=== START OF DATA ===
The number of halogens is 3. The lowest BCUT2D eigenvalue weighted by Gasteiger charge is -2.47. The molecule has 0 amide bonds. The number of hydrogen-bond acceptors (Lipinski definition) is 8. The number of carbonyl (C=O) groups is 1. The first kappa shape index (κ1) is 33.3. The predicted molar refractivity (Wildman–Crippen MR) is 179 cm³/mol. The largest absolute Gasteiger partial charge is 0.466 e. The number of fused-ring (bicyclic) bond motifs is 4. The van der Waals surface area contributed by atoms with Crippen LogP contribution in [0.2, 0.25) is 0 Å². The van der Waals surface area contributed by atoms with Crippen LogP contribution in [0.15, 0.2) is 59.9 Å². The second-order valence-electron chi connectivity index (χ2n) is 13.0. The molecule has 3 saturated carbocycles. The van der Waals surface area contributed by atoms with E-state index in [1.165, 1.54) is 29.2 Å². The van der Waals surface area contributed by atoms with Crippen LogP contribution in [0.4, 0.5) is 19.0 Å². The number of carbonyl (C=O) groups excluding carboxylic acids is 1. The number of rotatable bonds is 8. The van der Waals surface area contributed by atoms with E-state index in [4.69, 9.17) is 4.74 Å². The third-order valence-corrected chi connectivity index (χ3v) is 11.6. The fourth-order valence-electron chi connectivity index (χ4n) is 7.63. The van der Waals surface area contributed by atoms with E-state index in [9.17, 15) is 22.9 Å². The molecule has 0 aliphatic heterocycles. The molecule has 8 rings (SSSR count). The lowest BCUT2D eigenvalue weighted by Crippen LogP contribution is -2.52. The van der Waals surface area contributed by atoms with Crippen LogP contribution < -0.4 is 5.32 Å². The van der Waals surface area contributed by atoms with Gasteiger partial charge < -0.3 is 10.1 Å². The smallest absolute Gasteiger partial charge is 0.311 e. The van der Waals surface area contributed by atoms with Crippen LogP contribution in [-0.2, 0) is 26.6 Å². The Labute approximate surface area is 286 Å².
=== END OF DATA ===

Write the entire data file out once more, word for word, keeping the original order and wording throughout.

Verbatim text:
The number of halogens is 3. The lowest BCUT2D eigenvalue weighted by Gasteiger charge is -2.47. The molecule has 0 amide bonds. The number of hydrogen-bond acceptors (Lipinski definition) is 8. The number of carbonyl (C=O) groups is 1. The first kappa shape index (κ1) is 33.3. The predicted molar refractivity (Wildman–Crippen MR) is 179 cm³/mol. The largest absolute Gasteiger partial charge is 0.466 e. The number of fused-ring (bicyclic) bond motifs is 4. The van der Waals surface area contributed by atoms with Crippen LogP contribution in [0.2, 0.25) is 0 Å². The van der Waals surface area contributed by atoms with Crippen LogP contribution in [0.15, 0.2) is 59.9 Å². The second-order valence-electron chi connectivity index (χ2n) is 13.0. The molecule has 3 saturated carbocycles. The van der Waals surface area contributed by atoms with E-state index in [1.165, 1.54) is 29.2 Å². The van der Waals surface area contributed by atoms with Crippen LogP contribution in [0.4, 0.5) is 19.0 Å². The number of carbonyl (C=O) groups excluding carboxylic acids is 1. The number of rotatable bonds is 8. The van der Waals surface area contributed by atoms with E-state index in [4.69, 9.17) is 4.74 Å². The third-order valence-corrected chi connectivity index (χ3v) is 11.6. The fourth-order valence-electron chi connectivity index (χ4n) is 7.63. The van der Waals surface area contributed by atoms with E-state index in [9.17, 15) is 22.9 Å². The molecule has 0 aliphatic heterocycles. The molecule has 8 rings (SSSR count). The lowest BCUT2D eigenvalue weighted by Crippen LogP contribution is -2.52. The van der Waals surface area contributed by atoms with Crippen LogP contribution < -0.4 is 5.32 Å². The van der Waals surface area contributed by atoms with Gasteiger partial charge < -0.3 is 10.1 Å². The smallest absolute Gasteiger partial charge is 0.311 e. The van der Waals surface area contributed by atoms with Crippen LogP contribution in [-0.2, 0) is 26.6 Å². The Labute approximate surface area is 286 Å².